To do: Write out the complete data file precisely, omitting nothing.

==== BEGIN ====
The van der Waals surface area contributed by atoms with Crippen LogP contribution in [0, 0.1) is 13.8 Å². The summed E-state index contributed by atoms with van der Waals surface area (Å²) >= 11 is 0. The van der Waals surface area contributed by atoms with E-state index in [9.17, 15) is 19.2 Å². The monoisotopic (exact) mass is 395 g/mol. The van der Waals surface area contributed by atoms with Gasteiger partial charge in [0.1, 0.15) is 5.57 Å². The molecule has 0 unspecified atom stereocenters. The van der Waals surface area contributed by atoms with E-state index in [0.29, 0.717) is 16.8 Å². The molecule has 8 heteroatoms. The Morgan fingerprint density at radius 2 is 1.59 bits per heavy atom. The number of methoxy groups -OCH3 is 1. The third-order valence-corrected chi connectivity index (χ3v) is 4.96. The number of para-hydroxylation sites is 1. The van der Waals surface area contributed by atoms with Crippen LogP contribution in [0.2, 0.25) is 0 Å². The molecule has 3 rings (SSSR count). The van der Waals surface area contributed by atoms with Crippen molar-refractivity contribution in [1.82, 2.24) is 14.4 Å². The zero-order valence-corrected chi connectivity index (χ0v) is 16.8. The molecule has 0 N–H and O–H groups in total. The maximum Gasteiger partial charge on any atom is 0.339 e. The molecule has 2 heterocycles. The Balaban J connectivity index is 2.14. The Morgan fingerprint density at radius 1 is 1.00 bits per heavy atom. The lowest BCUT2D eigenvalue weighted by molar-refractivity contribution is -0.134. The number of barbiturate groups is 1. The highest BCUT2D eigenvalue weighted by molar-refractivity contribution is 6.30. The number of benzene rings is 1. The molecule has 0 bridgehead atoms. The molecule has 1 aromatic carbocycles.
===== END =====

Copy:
The van der Waals surface area contributed by atoms with Crippen LogP contribution in [0, 0.1) is 13.8 Å². The summed E-state index contributed by atoms with van der Waals surface area (Å²) >= 11 is 0. The van der Waals surface area contributed by atoms with E-state index in [9.17, 15) is 19.2 Å². The monoisotopic (exact) mass is 395 g/mol. The van der Waals surface area contributed by atoms with Gasteiger partial charge in [0.1, 0.15) is 5.57 Å². The molecule has 0 unspecified atom stereocenters. The van der Waals surface area contributed by atoms with E-state index in [0.29, 0.717) is 16.8 Å². The molecule has 8 heteroatoms. The Morgan fingerprint density at radius 2 is 1.59 bits per heavy atom. The number of methoxy groups -OCH3 is 1. The third-order valence-corrected chi connectivity index (χ3v) is 4.96. The number of para-hydroxylation sites is 1. The van der Waals surface area contributed by atoms with Crippen LogP contribution in [0.2, 0.25) is 0 Å². The molecule has 3 rings (SSSR count). The van der Waals surface area contributed by atoms with Crippen molar-refractivity contribution in [1.82, 2.24) is 14.4 Å². The zero-order valence-corrected chi connectivity index (χ0v) is 16.8. The molecule has 0 N–H and O–H groups in total. The maximum Gasteiger partial charge on any atom is 0.339 e. The molecule has 2 heterocycles. The Balaban J connectivity index is 2.14. The Morgan fingerprint density at radius 1 is 1.00 bits per heavy atom. The lowest BCUT2D eigenvalue weighted by molar-refractivity contribution is -0.134. The number of barbiturate groups is 1. The highest BCUT2D eigenvalue weighted by molar-refractivity contribution is 6.30. The number of benzene rings is 1. The molecule has 0 bridgehead atoms. The molecule has 1 aromatic carbocycles.